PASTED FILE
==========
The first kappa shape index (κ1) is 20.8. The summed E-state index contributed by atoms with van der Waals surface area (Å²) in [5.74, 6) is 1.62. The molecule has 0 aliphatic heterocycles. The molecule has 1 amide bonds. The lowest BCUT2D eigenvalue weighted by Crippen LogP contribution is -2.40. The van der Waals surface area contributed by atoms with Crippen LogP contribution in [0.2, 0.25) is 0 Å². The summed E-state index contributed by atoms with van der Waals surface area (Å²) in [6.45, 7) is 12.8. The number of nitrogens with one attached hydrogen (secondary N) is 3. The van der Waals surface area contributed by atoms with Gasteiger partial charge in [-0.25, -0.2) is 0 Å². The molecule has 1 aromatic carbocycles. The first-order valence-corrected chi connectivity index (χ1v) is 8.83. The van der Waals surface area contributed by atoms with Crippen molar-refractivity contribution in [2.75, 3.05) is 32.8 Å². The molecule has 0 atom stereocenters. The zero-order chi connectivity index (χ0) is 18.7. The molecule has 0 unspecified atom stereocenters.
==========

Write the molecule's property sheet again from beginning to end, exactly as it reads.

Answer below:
The first kappa shape index (κ1) is 20.8. The summed E-state index contributed by atoms with van der Waals surface area (Å²) in [5.74, 6) is 1.62. The molecule has 0 aliphatic heterocycles. The molecule has 1 amide bonds. The lowest BCUT2D eigenvalue weighted by Crippen LogP contribution is -2.40. The van der Waals surface area contributed by atoms with Crippen LogP contribution in [0.2, 0.25) is 0 Å². The summed E-state index contributed by atoms with van der Waals surface area (Å²) in [6.45, 7) is 12.8. The number of nitrogens with one attached hydrogen (secondary N) is 3. The van der Waals surface area contributed by atoms with Gasteiger partial charge in [-0.25, -0.2) is 0 Å². The molecule has 1 aromatic carbocycles. The first-order valence-corrected chi connectivity index (χ1v) is 8.83. The van der Waals surface area contributed by atoms with Crippen molar-refractivity contribution in [2.75, 3.05) is 32.8 Å². The molecule has 0 atom stereocenters. The zero-order chi connectivity index (χ0) is 18.7. The molecule has 0 unspecified atom stereocenters.